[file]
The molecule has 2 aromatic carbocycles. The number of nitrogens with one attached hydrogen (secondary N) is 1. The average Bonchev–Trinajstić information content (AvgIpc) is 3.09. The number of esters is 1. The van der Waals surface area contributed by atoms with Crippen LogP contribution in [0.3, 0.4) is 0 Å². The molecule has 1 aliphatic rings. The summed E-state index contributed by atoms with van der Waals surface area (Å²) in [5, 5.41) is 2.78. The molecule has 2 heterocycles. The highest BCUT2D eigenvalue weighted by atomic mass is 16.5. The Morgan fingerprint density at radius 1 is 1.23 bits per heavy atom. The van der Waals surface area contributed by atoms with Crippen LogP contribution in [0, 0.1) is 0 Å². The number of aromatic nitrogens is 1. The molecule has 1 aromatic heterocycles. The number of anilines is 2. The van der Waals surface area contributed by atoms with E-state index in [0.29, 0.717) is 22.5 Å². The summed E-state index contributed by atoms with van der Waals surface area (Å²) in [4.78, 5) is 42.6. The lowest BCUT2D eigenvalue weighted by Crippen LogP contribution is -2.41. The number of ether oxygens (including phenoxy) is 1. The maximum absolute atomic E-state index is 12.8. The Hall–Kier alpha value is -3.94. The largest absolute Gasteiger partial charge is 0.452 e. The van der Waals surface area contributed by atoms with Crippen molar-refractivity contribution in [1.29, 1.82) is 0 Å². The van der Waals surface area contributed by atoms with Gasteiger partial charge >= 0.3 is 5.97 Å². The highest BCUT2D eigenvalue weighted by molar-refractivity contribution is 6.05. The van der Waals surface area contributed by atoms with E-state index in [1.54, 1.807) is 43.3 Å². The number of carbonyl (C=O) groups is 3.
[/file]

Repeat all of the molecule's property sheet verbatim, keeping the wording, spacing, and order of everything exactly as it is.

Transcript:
The molecule has 2 aromatic carbocycles. The number of nitrogens with one attached hydrogen (secondary N) is 1. The average Bonchev–Trinajstić information content (AvgIpc) is 3.09. The number of esters is 1. The van der Waals surface area contributed by atoms with Crippen LogP contribution in [0.3, 0.4) is 0 Å². The molecule has 1 aliphatic rings. The summed E-state index contributed by atoms with van der Waals surface area (Å²) in [5, 5.41) is 2.78. The molecule has 2 heterocycles. The highest BCUT2D eigenvalue weighted by atomic mass is 16.5. The Morgan fingerprint density at radius 1 is 1.23 bits per heavy atom. The van der Waals surface area contributed by atoms with Crippen LogP contribution in [0, 0.1) is 0 Å². The number of aromatic nitrogens is 1. The molecule has 1 aromatic heterocycles. The number of anilines is 2. The van der Waals surface area contributed by atoms with E-state index in [0.29, 0.717) is 22.5 Å². The summed E-state index contributed by atoms with van der Waals surface area (Å²) in [4.78, 5) is 42.6. The lowest BCUT2D eigenvalue weighted by Crippen LogP contribution is -2.41. The number of ether oxygens (including phenoxy) is 1. The maximum absolute atomic E-state index is 12.8. The Hall–Kier alpha value is -3.94. The largest absolute Gasteiger partial charge is 0.452 e. The van der Waals surface area contributed by atoms with Crippen molar-refractivity contribution in [1.29, 1.82) is 0 Å². The van der Waals surface area contributed by atoms with Gasteiger partial charge >= 0.3 is 5.97 Å². The highest BCUT2D eigenvalue weighted by molar-refractivity contribution is 6.05. The van der Waals surface area contributed by atoms with E-state index in [1.54, 1.807) is 43.3 Å². The number of carbonyl (C=O) groups is 3.